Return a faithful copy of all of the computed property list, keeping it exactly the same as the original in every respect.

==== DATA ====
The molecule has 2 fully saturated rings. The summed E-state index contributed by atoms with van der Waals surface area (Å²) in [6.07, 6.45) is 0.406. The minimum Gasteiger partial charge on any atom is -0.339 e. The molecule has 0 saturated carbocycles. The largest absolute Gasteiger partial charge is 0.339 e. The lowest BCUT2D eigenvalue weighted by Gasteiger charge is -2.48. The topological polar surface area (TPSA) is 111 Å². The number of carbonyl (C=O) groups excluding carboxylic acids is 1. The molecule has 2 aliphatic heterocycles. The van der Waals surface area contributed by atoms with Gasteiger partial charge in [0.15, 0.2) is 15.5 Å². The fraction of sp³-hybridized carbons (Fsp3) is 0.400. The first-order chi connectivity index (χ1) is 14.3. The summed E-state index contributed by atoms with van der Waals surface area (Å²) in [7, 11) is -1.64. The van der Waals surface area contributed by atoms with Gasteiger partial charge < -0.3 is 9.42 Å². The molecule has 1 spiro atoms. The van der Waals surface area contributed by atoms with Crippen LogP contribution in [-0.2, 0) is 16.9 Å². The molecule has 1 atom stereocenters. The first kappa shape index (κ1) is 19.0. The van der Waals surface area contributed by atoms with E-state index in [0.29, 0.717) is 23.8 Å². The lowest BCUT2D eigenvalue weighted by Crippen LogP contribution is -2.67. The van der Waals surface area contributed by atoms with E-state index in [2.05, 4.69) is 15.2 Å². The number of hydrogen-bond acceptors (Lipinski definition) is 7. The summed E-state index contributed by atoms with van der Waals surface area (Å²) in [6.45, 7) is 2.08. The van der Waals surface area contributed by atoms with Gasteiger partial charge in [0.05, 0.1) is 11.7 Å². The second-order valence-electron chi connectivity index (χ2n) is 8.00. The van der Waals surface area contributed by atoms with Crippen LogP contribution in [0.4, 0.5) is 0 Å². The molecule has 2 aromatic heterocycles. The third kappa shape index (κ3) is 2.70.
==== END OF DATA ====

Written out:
The molecule has 2 fully saturated rings. The summed E-state index contributed by atoms with van der Waals surface area (Å²) in [6.07, 6.45) is 0.406. The minimum Gasteiger partial charge on any atom is -0.339 e. The molecule has 0 saturated carbocycles. The largest absolute Gasteiger partial charge is 0.339 e. The lowest BCUT2D eigenvalue weighted by Gasteiger charge is -2.48. The topological polar surface area (TPSA) is 111 Å². The number of carbonyl (C=O) groups excluding carboxylic acids is 1. The molecule has 2 aliphatic heterocycles. The van der Waals surface area contributed by atoms with Gasteiger partial charge in [0.15, 0.2) is 15.5 Å². The fraction of sp³-hybridized carbons (Fsp3) is 0.400. The first-order chi connectivity index (χ1) is 14.3. The summed E-state index contributed by atoms with van der Waals surface area (Å²) in [7, 11) is -1.64. The van der Waals surface area contributed by atoms with Gasteiger partial charge < -0.3 is 9.42 Å². The molecule has 1 spiro atoms. The van der Waals surface area contributed by atoms with Crippen LogP contribution in [-0.2, 0) is 16.9 Å². The molecule has 1 atom stereocenters. The first kappa shape index (κ1) is 19.0. The van der Waals surface area contributed by atoms with E-state index in [0.29, 0.717) is 23.8 Å². The lowest BCUT2D eigenvalue weighted by Crippen LogP contribution is -2.67. The van der Waals surface area contributed by atoms with E-state index in [2.05, 4.69) is 15.2 Å². The number of hydrogen-bond acceptors (Lipinski definition) is 7. The summed E-state index contributed by atoms with van der Waals surface area (Å²) in [6.45, 7) is 2.08. The van der Waals surface area contributed by atoms with Gasteiger partial charge in [0.05, 0.1) is 11.7 Å². The second-order valence-electron chi connectivity index (χ2n) is 8.00. The van der Waals surface area contributed by atoms with Crippen LogP contribution in [0.4, 0.5) is 0 Å². The molecule has 2 aromatic heterocycles. The third kappa shape index (κ3) is 2.70.